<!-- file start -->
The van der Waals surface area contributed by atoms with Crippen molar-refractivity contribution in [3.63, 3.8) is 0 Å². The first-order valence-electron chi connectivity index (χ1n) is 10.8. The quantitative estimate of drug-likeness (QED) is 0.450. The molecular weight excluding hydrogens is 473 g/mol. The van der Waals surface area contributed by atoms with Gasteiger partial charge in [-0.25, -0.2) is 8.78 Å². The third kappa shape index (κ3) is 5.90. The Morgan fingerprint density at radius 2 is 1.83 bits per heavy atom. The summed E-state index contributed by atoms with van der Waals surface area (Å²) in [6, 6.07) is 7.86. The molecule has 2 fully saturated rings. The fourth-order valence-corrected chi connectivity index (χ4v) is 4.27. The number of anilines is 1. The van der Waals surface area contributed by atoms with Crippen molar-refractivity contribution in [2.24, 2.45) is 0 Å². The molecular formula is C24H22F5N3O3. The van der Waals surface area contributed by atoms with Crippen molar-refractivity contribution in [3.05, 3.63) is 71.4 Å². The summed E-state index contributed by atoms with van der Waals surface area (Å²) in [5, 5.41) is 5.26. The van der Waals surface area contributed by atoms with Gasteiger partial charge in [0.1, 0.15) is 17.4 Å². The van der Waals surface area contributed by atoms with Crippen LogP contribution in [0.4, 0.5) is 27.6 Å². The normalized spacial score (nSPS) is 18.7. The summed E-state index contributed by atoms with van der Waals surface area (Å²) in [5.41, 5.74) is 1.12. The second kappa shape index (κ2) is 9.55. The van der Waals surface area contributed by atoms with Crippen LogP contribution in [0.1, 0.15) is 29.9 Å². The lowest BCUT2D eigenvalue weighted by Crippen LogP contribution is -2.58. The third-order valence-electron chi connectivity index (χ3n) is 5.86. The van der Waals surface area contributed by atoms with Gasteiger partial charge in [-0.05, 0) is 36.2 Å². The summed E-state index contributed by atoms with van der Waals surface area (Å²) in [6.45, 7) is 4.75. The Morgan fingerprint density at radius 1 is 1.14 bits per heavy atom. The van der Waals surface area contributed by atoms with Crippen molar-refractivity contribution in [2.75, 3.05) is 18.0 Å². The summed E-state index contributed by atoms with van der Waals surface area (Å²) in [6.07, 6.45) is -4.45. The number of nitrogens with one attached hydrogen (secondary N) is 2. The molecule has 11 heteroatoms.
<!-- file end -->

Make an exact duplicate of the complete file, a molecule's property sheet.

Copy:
The van der Waals surface area contributed by atoms with Crippen molar-refractivity contribution in [3.63, 3.8) is 0 Å². The first-order valence-electron chi connectivity index (χ1n) is 10.8. The quantitative estimate of drug-likeness (QED) is 0.450. The molecular weight excluding hydrogens is 473 g/mol. The van der Waals surface area contributed by atoms with Gasteiger partial charge in [-0.25, -0.2) is 8.78 Å². The third kappa shape index (κ3) is 5.90. The Morgan fingerprint density at radius 2 is 1.83 bits per heavy atom. The summed E-state index contributed by atoms with van der Waals surface area (Å²) in [6, 6.07) is 7.86. The molecule has 2 fully saturated rings. The fourth-order valence-corrected chi connectivity index (χ4v) is 4.27. The number of anilines is 1. The van der Waals surface area contributed by atoms with Crippen molar-refractivity contribution in [2.24, 2.45) is 0 Å². The molecular formula is C24H22F5N3O3. The van der Waals surface area contributed by atoms with Crippen molar-refractivity contribution in [3.05, 3.63) is 71.4 Å². The summed E-state index contributed by atoms with van der Waals surface area (Å²) in [5, 5.41) is 5.26. The van der Waals surface area contributed by atoms with Gasteiger partial charge in [0.1, 0.15) is 17.4 Å². The van der Waals surface area contributed by atoms with Crippen LogP contribution in [0.4, 0.5) is 27.6 Å². The normalized spacial score (nSPS) is 18.7. The summed E-state index contributed by atoms with van der Waals surface area (Å²) in [5.41, 5.74) is 1.12. The second kappa shape index (κ2) is 9.55. The van der Waals surface area contributed by atoms with Crippen LogP contribution in [0.1, 0.15) is 29.9 Å². The lowest BCUT2D eigenvalue weighted by Crippen LogP contribution is -2.58. The third-order valence-electron chi connectivity index (χ3n) is 5.86. The van der Waals surface area contributed by atoms with Gasteiger partial charge in [-0.05, 0) is 36.2 Å². The summed E-state index contributed by atoms with van der Waals surface area (Å²) in [6.45, 7) is 4.75. The Morgan fingerprint density at radius 1 is 1.14 bits per heavy atom. The van der Waals surface area contributed by atoms with Crippen molar-refractivity contribution in [2.75, 3.05) is 18.0 Å². The summed E-state index contributed by atoms with van der Waals surface area (Å²) in [6.07, 6.45) is -4.45. The number of nitrogens with one attached hydrogen (secondary N) is 2. The molecule has 11 heteroatoms.